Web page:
Passau was one of those cities that, frankly, I’d never heard of before packing my bags for this cruise. I’m not saying that that is due to Passau not being quite a nice city—it’s more the fault of my (typical?) lack of detailed awareness of other countries than my own. But really, if someone from Germany were plopped down on the edge of Columbus, Ohio, I’m thinking they might be similarly city-challenged.
But I digress.
Passau is a nice little city and we spent a nice little morning and afternoon here. And we had a nice little time.
Our guide, a student in Passau (evidently 20% of the town are students at the local university) shared the town’s history (confluence of three notable rivers, great location for trade) as well as a more personal history (living through the exceedingly high floods of Passau in June 2013).
I’m pretty sure, after speaking with guides in cities from Amsterdam to Passau, that every community has some claim to fame; a little tender bit of knowledge that your guide tosses your way for you to gobble up so you will always remember at least that element of that city (or, I suppose, you could memory tag cities by the beer garden you enjoyed and the type of yeasty brew you had there, but there are so many of those, too, for most tourists…).
In Passau, I’ll remember the momentous floods, the organ concert in the city’s cathedral and the lovely view from the fortress overlooking the town.
Passau is still rebuilding from the floods. Our walking tour passed construction workers painting, plastering and bringing the lower part of the city (which is truly almost all of Passau) back into shape after the destruction of the flood. Our guide pointed out the highest river level from the flood as it is marked on a building near the river promenade. Yep, that was definitely a lot of water.
We tramped through the town’s very narrow streets (the narrowest of any I’ve seen in the past 10 days), eventually reaching the cathedral in the square at the top of the narrow peninsula which forms Passau (rivers on both sides of this city; I guess you’re not surprised that it gets flooded, are you?). His explanation of the difference between gothic, baroque and romanesque architecture will definitely stick with those of us who had him for a tour guide.
He bid us adieu at the cathedral and our program director, Caspar, spotted all of us Atla passengers (how could you miss us, really?) and gave each of us a ticket to the organ concert to be held in the cathedral at noon. Mom and I opted to head in to get our seats on a wooden pew right then, even though the concert was 35 minutes away.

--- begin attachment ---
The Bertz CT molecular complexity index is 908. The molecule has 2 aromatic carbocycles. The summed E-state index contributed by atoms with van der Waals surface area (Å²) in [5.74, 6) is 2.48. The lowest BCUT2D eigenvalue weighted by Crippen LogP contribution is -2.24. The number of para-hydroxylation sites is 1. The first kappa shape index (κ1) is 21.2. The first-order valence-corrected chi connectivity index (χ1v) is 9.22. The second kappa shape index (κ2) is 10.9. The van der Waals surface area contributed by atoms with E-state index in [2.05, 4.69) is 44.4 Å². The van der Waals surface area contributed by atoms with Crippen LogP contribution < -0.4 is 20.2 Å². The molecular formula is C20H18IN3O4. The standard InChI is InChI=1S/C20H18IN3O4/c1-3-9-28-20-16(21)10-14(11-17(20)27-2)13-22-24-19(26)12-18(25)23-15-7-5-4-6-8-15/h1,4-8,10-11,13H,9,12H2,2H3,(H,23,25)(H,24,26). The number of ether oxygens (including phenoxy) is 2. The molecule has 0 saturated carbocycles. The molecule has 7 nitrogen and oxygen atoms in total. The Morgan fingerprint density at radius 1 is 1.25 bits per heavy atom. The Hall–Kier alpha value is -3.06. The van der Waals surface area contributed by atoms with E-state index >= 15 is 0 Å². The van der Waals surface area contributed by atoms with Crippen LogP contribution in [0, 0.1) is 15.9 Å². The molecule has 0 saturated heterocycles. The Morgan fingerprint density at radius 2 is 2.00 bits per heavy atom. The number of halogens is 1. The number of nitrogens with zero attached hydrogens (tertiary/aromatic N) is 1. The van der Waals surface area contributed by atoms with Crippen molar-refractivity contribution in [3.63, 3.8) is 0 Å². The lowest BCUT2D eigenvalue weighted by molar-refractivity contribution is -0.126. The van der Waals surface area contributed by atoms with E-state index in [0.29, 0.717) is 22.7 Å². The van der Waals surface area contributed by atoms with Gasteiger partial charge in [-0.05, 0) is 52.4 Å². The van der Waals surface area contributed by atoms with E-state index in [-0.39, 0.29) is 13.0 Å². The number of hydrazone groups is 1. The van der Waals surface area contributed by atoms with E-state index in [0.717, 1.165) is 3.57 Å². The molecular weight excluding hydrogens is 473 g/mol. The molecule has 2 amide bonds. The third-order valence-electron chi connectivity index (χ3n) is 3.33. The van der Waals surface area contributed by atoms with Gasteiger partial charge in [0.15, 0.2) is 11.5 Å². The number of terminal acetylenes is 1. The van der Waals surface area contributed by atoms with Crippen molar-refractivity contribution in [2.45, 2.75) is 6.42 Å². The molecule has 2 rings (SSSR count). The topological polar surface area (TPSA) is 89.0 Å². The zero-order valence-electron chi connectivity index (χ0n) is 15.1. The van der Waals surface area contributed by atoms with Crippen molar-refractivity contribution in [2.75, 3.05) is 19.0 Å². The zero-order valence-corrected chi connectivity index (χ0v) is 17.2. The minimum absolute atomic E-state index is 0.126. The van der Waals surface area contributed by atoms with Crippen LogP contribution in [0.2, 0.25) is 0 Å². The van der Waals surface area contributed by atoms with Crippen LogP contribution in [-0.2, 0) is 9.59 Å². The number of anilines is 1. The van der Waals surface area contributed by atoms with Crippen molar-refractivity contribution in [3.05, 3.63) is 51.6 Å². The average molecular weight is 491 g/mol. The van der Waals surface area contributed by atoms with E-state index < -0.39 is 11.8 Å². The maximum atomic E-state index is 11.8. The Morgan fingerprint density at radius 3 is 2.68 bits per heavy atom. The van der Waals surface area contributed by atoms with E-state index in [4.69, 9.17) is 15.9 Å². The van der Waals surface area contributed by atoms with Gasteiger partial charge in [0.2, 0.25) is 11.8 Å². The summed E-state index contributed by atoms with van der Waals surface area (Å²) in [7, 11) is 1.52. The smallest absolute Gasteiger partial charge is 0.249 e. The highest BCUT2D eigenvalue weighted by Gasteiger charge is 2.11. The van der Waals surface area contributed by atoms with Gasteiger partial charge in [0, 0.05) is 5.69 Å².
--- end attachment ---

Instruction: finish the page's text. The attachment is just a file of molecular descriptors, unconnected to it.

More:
Good move. The cathedral, though huge, filled up as the noon hour approached. We sat quietly, studying the gold accents, the paintings and (for me at least), the people who streamed in the tall doors to listen to the concert. It was a doozy, indeed. While the “set list” for the 30-minute concert didn’t seem terribly well-integrated, the variety of songs did demonstrate the monster organ’s capabilities. Tinkling bells, seemingly tumbling down to our pews from high up in heaven’s crystal air blended with bellowing, deep tones that I felt right through my Naturalizer shoes and into my toes.
I really enjoyed watching the faces of listeners. Many tucked their chins into their chests and appeared to doze, others looked upward, eyes fixed on the tall ceiling, seeing something I did not but which certainly looked as if it delighted them. I heard from others, later, that some thought the concert was twice as long as it “needed” to be, but that wasn’t my opinion. After days of absorbing ideas, facts and feelings about different cities, it was wonderful for me to just sit and open my ears to nothing involving words. The music left me relaxed as well as refreshed—and in awe that mere man can create such a sound and a way to deliver it throughout the entire sandstone cathedral.
After a lunch on the plaza, I popped into a bakery and bought a single serving of apple strudel. I posed Mom’s hands so I could take my now-requisite photo of an edible treat in front of an old European building. This treat was a disappointment; too much apple, not enough crust and seasoning. I’m not thinking I’ll return there to buy another 😉
Walking back to the Atla, we met up with two shipmates, Gary and Marla. They were headed up to the Oberhaus fortress which clambered up the hill above the river into a mass of stone towers and walls. We joined them, climbing into the local bus that offers one-way or round-trip rides up the steep hill (1,70 euro each way). We figured we’d walk back down; I needed to do something to work off that apple strudel.
The view from the top—and the treats at the cafe perched alongside the old stone buildings—was lovely. The Bavarian town unfolded below us, punctuated on all sides by a dark green carpet of trees and bisected by the mighty Danube.